Setting up a Webcomic on WordPress

As I mentioned earlier, I recently helped my friend Jake set up a website for his comics. I decided to use WordPress, and it is working really great.  I thought some other people might be trying to do something similar, and wanted to share what worked and hasn’t worked so far for me.

Why WordPress

I chose WordPress because I wanted something that would be simple to post, could handle images well, had a good editor and would be easy to customize. At the end of the day, wordpress was the best choice because I could get a very customizable site in a fraction of the time it would take me to write it by hand, especially when you start looking at more advanced features.


Image Handling (One click resizing)
Design Options (Easy to change with themes)
Built in RSS
Lots of Plugs Ins, especially for Social Media
Ease of use

Now on to the good stuff:

The Plug-ins

Plug-ins are probably the best thing about WordPress, here are the ones that I found particularly useful:

Hands down a must for any blog, does a great job of filtering spam easily

All in One SEO Pack
Again, a standard install for any wordpress site I set up, decent SEO out of the box and makes customizing per post very easy.

FeedBurner Feedsmith Extend
A nice plug-in for redirecting your various default feeds to your feedburner feed.

Google Analyticator
I like this over other plug-ins because it gives you a little preview in the wordpress admin of your recent stats.

Quick Cache
With all of the images that a webcomic is going to be serving up, any help you can get performance wise is great.  This plu g in also makes flusing the cache really simple, which is great for when you are developing with it.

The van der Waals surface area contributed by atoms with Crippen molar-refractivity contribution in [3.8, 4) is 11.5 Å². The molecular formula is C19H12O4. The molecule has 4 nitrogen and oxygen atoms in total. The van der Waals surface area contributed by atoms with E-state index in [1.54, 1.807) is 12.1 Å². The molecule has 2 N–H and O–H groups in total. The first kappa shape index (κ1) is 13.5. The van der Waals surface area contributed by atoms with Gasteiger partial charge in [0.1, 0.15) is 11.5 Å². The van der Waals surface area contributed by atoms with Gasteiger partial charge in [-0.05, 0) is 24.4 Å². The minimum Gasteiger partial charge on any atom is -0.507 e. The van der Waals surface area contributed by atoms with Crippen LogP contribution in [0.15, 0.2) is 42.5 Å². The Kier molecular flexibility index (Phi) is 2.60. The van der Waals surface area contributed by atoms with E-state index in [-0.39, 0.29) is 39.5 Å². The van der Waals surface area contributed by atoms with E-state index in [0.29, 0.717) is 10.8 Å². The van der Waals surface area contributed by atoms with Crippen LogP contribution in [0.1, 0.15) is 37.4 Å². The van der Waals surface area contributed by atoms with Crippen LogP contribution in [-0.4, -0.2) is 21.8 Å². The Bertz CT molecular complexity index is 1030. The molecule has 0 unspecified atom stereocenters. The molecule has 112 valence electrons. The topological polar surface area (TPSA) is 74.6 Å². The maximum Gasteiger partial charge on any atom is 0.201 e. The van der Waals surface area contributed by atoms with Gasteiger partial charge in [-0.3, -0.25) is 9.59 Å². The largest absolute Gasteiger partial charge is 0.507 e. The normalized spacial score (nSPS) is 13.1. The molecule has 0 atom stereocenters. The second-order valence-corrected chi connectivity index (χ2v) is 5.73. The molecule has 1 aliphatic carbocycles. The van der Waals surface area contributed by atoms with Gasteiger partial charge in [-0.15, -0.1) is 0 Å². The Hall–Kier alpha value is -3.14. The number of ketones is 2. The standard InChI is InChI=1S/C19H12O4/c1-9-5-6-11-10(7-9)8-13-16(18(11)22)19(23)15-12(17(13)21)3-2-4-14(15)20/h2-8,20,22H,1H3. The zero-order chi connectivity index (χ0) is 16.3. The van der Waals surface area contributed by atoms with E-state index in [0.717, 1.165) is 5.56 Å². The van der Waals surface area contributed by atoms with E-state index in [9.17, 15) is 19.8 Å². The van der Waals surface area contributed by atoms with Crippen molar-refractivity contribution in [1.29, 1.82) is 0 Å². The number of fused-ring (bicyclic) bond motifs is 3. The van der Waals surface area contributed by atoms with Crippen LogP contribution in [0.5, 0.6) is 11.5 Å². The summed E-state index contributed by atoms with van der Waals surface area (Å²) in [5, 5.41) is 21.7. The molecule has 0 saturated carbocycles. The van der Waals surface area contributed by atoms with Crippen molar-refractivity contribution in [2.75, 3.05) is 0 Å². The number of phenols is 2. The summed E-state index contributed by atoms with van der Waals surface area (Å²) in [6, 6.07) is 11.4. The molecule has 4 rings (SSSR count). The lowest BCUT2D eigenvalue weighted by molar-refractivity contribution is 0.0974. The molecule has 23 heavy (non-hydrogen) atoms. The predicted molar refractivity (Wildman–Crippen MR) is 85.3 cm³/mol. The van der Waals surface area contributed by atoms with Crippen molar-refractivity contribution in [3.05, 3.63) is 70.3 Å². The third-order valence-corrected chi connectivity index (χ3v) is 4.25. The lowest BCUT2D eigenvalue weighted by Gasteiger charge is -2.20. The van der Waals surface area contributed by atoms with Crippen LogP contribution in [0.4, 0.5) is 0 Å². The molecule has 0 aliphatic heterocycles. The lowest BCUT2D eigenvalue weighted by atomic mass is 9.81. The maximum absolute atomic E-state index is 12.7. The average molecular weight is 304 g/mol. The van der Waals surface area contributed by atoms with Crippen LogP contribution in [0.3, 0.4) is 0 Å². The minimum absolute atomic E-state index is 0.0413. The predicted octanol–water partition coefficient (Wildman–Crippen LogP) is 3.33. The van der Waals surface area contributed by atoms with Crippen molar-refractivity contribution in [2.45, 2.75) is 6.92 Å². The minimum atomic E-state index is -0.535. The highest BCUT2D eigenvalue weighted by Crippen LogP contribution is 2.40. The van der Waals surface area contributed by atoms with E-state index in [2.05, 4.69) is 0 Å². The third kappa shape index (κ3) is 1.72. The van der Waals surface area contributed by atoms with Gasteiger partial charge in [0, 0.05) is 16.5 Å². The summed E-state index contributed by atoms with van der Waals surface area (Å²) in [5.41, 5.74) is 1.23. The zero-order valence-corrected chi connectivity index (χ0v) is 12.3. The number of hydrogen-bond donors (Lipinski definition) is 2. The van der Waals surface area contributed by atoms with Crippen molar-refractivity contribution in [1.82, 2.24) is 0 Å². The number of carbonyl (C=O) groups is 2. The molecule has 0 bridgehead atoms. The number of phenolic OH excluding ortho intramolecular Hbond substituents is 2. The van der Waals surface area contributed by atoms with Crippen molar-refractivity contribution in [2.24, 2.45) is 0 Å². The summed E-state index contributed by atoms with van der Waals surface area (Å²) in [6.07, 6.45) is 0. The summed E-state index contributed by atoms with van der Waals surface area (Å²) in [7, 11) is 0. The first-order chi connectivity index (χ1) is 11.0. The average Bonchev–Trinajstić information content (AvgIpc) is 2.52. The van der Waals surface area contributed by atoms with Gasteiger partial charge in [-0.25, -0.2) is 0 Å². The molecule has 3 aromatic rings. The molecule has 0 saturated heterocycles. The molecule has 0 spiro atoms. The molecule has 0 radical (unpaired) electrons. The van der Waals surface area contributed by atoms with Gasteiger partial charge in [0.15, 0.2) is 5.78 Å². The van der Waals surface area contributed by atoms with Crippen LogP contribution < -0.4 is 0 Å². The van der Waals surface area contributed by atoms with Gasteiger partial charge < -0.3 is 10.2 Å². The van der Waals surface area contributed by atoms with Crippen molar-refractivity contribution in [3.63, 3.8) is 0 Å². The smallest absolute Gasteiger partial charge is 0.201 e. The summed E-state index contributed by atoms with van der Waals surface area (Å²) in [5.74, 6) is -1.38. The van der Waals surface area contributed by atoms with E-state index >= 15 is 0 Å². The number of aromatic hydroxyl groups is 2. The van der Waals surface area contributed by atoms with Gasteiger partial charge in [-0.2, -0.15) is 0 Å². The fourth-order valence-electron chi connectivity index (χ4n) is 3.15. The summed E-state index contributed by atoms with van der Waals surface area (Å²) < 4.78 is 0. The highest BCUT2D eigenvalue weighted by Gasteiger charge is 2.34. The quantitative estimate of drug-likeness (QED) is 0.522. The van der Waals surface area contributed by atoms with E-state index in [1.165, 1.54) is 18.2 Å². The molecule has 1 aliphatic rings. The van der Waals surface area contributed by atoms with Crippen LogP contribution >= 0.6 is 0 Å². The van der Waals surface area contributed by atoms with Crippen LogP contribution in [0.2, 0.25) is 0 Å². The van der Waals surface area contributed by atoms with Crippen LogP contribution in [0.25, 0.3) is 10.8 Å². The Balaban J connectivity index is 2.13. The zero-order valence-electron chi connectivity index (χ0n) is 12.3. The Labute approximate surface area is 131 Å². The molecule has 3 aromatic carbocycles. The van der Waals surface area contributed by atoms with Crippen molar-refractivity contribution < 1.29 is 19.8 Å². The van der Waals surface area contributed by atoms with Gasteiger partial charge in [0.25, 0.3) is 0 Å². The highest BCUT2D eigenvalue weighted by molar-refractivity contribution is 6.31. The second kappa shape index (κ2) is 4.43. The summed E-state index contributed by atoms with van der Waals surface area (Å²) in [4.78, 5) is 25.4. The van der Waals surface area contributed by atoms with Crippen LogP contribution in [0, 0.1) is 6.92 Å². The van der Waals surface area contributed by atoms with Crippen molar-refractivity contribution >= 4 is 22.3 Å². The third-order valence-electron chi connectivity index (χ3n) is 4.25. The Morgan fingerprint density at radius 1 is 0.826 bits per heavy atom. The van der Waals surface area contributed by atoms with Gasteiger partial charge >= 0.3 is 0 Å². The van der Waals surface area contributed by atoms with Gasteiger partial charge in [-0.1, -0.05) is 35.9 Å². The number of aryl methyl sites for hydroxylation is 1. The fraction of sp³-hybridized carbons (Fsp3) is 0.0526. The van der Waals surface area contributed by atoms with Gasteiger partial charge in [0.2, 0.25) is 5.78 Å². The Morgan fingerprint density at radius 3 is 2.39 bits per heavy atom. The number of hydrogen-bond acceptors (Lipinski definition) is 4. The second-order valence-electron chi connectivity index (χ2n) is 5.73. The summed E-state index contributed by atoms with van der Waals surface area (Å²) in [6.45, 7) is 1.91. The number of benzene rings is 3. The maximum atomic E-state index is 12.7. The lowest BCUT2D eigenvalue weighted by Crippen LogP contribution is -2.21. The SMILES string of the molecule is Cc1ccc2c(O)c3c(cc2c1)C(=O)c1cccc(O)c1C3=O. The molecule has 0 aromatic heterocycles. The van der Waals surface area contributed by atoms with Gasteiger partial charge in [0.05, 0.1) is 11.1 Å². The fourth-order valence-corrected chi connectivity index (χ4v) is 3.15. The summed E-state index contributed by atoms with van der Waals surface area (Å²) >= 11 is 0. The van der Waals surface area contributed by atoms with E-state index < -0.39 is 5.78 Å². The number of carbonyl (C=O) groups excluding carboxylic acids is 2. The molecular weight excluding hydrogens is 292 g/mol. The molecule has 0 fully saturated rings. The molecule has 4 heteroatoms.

RSS Image Feed
By default, WordPress doesn’t include images in your RSS feed, a bit of an issue for a webcomic. This fixes it, although if the entire post is just an image, it can be a bit flaky.

Share and Follow
Give you a ton of options for adding share this buttons and badges. Mix and match to your hearts desire, I settled on Facebook and Twitter at the bottom of every post, but you could add a lot more.

Simple Facebook Connect
Again, lots of options, I used it to auto post to the webcomic’s Facebook page using the publisher option.

Twitter Tools
Auto posting to twitter, integrates nicely with as well.

Misc. Tips


The gold standard here is Google analytics, really simple to set up and a ton of useful information.


Feedburner is great because you can track subscribers and also add neat features to your rss feed, like social media and contact links.


This is really up to the artist, but I really like the creative commons license. After all, you are putting it on the web so people can enjoy it right?


If the comic is going to be a daily or even if it is only weekly, scheduling comics in advance is the way to go.  It can take a little work to make sure everything (Facebook, Twitter, RSS) is playing nicely, but it take a huge amount of pressure off of you to have the week done ahead of time, in case something comes up.


That’s it for now, I’ll try and come back to update this as matures and changes.  So long for now!


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